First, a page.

Tyler, born eight weeks premature, was diagnosed at birth with a heart condition called hypertrophic cardiomyopathy. The Mayo Clinic, at mayoclinic.org, describes HCM as “a disease in which the heart muscle (myocardium) becomes abnormally thick (hypertrophied). The thickened heart muscle can make it harder for the heart to pump blood.”

While Tyler is an avid angler and hunter, he does have restrictions on athletics due to his HCM. And,because he has this condition, what happened that day in gym class is “something that can happen to someone with this condition,” said his mother, Tara Buffi.

Tyler remarked, “I don’t remember anything after that until I woke up in the hospital.” As he learned later, “Mr. Cocuzza said it was like someone flipped a switch and I dropped.” He looked to be experiencing a seizure. He turned purple. He had no pulse. Cocuzza started CPR. Someone alerted school nurse Barbara Nokes.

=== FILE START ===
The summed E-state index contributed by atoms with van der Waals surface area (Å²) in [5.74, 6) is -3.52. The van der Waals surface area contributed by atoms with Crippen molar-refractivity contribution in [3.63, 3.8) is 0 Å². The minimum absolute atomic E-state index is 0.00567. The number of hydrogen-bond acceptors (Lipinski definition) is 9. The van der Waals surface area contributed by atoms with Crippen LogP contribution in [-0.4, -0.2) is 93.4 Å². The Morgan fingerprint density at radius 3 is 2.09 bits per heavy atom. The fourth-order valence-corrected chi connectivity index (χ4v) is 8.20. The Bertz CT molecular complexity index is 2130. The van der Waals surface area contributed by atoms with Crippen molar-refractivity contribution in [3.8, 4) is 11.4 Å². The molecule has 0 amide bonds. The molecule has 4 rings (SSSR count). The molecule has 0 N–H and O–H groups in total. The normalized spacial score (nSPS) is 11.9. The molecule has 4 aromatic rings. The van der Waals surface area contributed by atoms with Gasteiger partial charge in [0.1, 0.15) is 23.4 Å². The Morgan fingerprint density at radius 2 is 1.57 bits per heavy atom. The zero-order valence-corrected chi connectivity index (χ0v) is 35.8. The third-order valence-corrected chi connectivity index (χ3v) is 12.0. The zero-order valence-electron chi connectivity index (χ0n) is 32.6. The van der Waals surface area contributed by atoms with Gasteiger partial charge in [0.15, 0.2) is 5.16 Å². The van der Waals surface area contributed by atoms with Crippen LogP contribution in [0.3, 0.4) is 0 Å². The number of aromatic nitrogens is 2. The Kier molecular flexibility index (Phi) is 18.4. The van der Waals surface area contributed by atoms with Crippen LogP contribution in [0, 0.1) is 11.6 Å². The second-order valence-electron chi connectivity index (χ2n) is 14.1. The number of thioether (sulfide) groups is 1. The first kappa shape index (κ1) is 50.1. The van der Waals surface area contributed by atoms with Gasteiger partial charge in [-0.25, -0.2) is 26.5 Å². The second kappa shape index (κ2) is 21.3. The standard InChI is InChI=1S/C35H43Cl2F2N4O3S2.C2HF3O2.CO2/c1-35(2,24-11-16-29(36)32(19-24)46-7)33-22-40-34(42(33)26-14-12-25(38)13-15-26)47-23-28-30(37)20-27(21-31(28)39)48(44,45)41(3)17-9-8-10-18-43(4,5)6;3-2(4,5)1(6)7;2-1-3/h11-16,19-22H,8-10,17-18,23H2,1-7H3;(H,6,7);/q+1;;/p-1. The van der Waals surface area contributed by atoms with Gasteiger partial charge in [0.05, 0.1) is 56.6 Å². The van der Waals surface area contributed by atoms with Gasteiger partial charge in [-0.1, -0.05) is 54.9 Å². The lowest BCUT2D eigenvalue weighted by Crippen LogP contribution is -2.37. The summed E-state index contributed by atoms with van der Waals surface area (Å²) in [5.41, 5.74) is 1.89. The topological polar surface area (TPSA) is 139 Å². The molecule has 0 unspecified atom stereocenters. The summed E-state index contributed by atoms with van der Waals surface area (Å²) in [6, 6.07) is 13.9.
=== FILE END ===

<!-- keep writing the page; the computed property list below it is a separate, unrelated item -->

The staff members used an automated external defibrillator – a portable device that is used to deliver an electric shock to the heart – on Tyler. Southern has multiple AEDs located throughout the school buildings, and the family has one for Tyler just in case of an incident.

Tyler was taken by ambulance to Southern Ocean Medical Center. When he woke up, he said, “I remember Mr. Di Pietro (an assistant principal in Southern’s 9/10 Building) being there with me. And I looked down and saw all the wires and the AED pads. I was like, ‘How did I get here?’”